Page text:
As a child, learning of the Enlightenment, I came to think of it as a revolution. To me, I saw it as a point where our species finally developed a critical tool kit, leading us to empirical evidence and thus a solid basis for understanding. I saw it as a turning point from ancient unfounded thinking to the modern era, leading to the industrial revolution and ultimately all that surrounds us today. I felt pride for our achievements and lucky to have been born in such an enlightened age.
I suspect most people see the Enlightenment in much the same way. However this is entirely wrong.
Yes, a small group of our species turned from philosophical reasoning to the more concrete tools that would develop into scientific methodology which in turn created the technological wonders of recent centuries, but this wasn’t universal.
Even today, in affluent countries where individuals are exposed to greater education than ever before, opinion and reason are simply not given their due weighting. Look for instance at media where the hard won lessons of research compete on even grounds with the cleverly designed opinion of a few and the reader is more often unaware of the absurdity.
How often have I heard, “because I believe in [a favoured holy scripture], I think…” as an opening of an answer to a question about the natural universe as though it were virtuous and sensible.
When one chooses to tackle any alternative to scientific reasoning, from the various alternative medicine ideologies (eg, natural therapy, anti-fluoride, anti-vaccination etc), religion to the popular climate change “scepticism”, one finds the same fundamental problem; faith in an idea that holds little to no empirical grounding. Such belief ultimately rejects reality as it is understood in favour of the unsubstantiated idea.
What’s more, the larger community tends to give them the respect of airing; everyone has an opinion and each opinion deserves a voice.
We don’t honestly believe this as there are many ideas that are abhorrent. For instance, racial discrimination is nowadays increasingly left to pockets of disliked groups to complain about within their sub-communities (I suspect gender preference discrimination will follow the same fate over the coming decades).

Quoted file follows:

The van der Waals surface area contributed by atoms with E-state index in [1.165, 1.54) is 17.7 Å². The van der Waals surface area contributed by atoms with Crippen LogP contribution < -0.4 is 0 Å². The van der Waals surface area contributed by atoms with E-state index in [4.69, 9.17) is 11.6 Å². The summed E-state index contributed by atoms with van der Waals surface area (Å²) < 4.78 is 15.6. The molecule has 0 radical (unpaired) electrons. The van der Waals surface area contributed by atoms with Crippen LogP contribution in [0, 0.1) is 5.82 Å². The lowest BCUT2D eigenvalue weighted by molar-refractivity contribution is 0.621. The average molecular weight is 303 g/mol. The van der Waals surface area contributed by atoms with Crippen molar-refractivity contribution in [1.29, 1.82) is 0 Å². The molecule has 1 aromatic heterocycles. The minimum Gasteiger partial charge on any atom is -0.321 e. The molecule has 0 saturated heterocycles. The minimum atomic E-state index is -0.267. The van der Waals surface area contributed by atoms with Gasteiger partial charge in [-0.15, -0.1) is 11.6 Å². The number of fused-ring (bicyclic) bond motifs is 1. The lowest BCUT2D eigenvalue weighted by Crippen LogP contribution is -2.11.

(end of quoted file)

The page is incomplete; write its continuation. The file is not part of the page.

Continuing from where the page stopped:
Yet where the idea holds no emotional response or social rejection, we fail almost entirely to demand solid evidence for the supposed factual claim as part of its right to airing. The Enlightenment may have provided the conception of modern scientific methodology, but it has not improved the awareness of critical reasoning for the vast majority of our species. We are by and large as drawn to myth and misconception as anyone else beyond the scope of the Enlightenment.
For all the talk, debate and correction one finds within various media in response to a certain falsehood, we achieve meagre returns outside of where doubt already exists within the faithful. The devout remain devout if not even further solidified to their delusions for all the effort undertaken to correct the misinformation.
The emphasis must therefore be on education. Religion has applied this for millennia; knowing all too well faith is more likely ensured if the mind is hijacked at a young age. We must shore up the minds of our youth with dedicated teaching in critical thinking prior to insult of erroneous memes and outright assault from faith. In essence, ensuring our children are not credulous through the provision of a personal critical tool kit – by educating them from a young age how to test an idea (that is, how to think, not what to think) – we are effectively vaccinating them against invasive detrimental memes.
A few generations hence with such dedicated effort and maybe we might be able to come close to the common perception of the Enlightenment.